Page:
Lecture 56: The History of the High Priesthood After the Death of Aharon and Until the Building of the First Temple

  • Rav Yitzchak Levy





Lecture 56: the history of the high priesthood after the death of aharon and until the building of the first temple


Rav Yitzchak Levi



            In this lecture, I wish to examine the history of the High Priesthood, from the period following the death of Aharon, through the periods of Yehoshua, the Shoftim, and Shmuel, and until the days of Shlomo in the book of Melakhim. I will survey the individuals who served in the office of the High Priest from the time of Aharon until the days of Shlomo and discuss the most important events that took place during the lives of each one of them.




            Elazar the son of Aharon was Aharon's direct heir:


· While the Mishkan wandered in the wilderness, Elazar was the chief over the heads of the Levites: "And Elazar the son of Aharon the priest shall be chief over the chiefs of the Levites, and have the oversight of those that keep the charge of the sanctuary" (Bamidbar 3:32). And similarly: "And to the office of Elazar the son of Aharon the priest pertains the oil for the light, and the sweet incense, and the daily meal offering, and the anointing oil, and the oversight of all the tabernacle, and of all that is in it, as to the sanctuary, and as to its vessels" (Bamidbar 4:16).


· Prior to Aharon's death, Moshe is commanded to go up with Aharon and his son Elazar to Hor Ha-Har and to dress Elazar with Aharon's garments: "And Moshe stripped Aharon of his garments, and put them upon Elazar his son; and Aharon died there in the top of the mount. And Moshe and Elazar came down from the mountain" (Bamidbar 20:25-29).


· Following the death of his father, Elazar the priest serves alongside Moshe. In this framework, he is mentioned in the census taken in Arvot Mo'av (Bamidbar 26:1), in the story of the daughters of Tzelofchad (Bamidbar 27:2), and in the account of the war waged against Midyan (Bamidbar 31:12).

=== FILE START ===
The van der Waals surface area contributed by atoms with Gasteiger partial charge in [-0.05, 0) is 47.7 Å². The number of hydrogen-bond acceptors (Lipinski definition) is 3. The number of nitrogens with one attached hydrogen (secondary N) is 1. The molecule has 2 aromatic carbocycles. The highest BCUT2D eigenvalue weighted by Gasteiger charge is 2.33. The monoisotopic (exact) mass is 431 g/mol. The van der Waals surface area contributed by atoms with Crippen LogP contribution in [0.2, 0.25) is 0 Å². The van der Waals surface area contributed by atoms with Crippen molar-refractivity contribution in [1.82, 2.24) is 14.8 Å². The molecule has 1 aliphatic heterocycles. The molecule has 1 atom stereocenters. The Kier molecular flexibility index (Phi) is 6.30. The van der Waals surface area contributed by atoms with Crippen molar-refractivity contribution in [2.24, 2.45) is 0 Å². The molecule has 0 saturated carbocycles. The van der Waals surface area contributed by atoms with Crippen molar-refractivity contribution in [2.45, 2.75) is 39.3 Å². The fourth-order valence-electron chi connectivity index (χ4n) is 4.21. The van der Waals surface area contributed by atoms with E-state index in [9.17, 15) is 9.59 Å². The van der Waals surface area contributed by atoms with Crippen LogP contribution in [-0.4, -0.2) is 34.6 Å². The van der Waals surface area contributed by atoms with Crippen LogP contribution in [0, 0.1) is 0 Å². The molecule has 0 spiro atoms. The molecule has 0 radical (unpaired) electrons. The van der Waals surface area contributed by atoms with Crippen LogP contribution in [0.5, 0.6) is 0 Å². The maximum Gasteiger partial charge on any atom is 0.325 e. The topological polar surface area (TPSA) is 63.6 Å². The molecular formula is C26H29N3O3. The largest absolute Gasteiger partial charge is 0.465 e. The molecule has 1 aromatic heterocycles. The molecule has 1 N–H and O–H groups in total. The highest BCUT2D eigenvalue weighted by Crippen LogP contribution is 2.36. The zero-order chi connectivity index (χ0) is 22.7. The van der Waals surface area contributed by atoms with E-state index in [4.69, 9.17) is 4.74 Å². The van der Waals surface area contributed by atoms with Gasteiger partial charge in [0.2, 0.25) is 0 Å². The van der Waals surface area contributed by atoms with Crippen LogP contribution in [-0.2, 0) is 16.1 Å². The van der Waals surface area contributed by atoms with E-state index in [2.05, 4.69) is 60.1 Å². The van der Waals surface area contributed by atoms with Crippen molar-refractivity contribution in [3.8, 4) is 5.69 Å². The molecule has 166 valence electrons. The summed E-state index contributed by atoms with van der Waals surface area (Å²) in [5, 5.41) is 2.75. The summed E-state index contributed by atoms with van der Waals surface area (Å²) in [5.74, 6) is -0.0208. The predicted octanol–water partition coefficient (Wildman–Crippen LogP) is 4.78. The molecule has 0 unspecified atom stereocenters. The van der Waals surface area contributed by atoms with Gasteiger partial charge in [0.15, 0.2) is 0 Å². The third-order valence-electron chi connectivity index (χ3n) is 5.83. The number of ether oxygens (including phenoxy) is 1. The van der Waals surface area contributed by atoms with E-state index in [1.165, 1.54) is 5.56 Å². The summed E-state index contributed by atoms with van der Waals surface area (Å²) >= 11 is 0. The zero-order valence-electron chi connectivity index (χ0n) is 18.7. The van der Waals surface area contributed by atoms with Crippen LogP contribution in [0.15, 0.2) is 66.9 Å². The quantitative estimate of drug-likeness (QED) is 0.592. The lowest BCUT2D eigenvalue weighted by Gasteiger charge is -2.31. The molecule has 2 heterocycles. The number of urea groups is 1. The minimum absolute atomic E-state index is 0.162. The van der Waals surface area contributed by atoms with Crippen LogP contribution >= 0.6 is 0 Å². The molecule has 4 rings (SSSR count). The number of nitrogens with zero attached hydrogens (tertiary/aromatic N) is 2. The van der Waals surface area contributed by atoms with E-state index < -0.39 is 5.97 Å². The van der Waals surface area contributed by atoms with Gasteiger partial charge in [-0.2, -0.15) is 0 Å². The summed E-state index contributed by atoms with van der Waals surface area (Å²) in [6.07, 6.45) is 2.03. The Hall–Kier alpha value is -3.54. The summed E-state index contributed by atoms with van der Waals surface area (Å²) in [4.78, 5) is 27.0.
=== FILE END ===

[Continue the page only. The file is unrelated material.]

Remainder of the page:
· The two and a half tribes turn to Moshe and to Elazar the priest and to the chiefs of the congregation in their petition to receive their inheritance on the eastern bank of the Jordan River. Moshe announces the names of the people who will divide the land, Elazar the priest and Yehoshua the son of Nun (Bamidbar 34:17), and this is carried out in practice in the days of Yehoshua (Yehoshua 14:1).


· Scripture testifies that the territories of the remaining seven tribes were also divided up in Shilo by Elazar the priest:


These are the territories which Elazar the priest and Yehoshua the son of Nun and the heads of the fathers of the tribes of Bnei Yisrael divided for an inheritance by lot in Shilo before the Lord, at the door of the Tent of Meeting. So they made an end of dividing the country. (Yehoshua 19:51)




            Elazar's successor was his son Pinchas:


· Pinchas's priesthood began in the wake of the zeal that he demonstrated for God:


And when Pinchas the son of Elazar the son of Aharon the priest saw it, he rose up from among the congregation and took a spear in his hand; and he went after the man of Israel into the chamber, and thrust both of them through, the man of Israel, and the woman through her belly. So the plague was stayed from the children of Israel. (Bamidbar 25:7-8)


            In the wake of this action, Pinchas and his descendants are granted everlasting priesthood:


Pinchas the son of Elazar the son of Aharon the priest has turned My wrath away from Bnei Yisrael, in that he was zealous for My sake among them, that I consumed not the children of Israel in My jealousy. Therefore say, Behold, I give to him My covenant of peace. And he shall have, and his seed after him, the covenant of an everlasting priesthood, because he was zealous for his God, and made atonement for Bnei Yisrael. (Bamidbar 25:10-13)


            Rashi explains (ad loc.):


For although the priesthood had already been given to Aharon's descendants, it was given only to Aharon and his sons who had been anointed together with him and to the offspring whom they might beget after they had been anointed. But Pinchas, who had been born previous to that and had not been anointed, had not attained the status of priesthood until now.


            This is also the view of Chazal in the gemara:


Pinchas did not attain the status of a priest until he killed Zimri. [1] (Zevachim 100b)


· Later, we find Pinchas taking part in the war against Midyan:


And Moshe sent them to the war, a thousand of every tribe, them and Pinchas the son of Elazar the priest, to the war, with the holy instruments, and the trumpets to blow in his hand. (Bamidbar 31:6)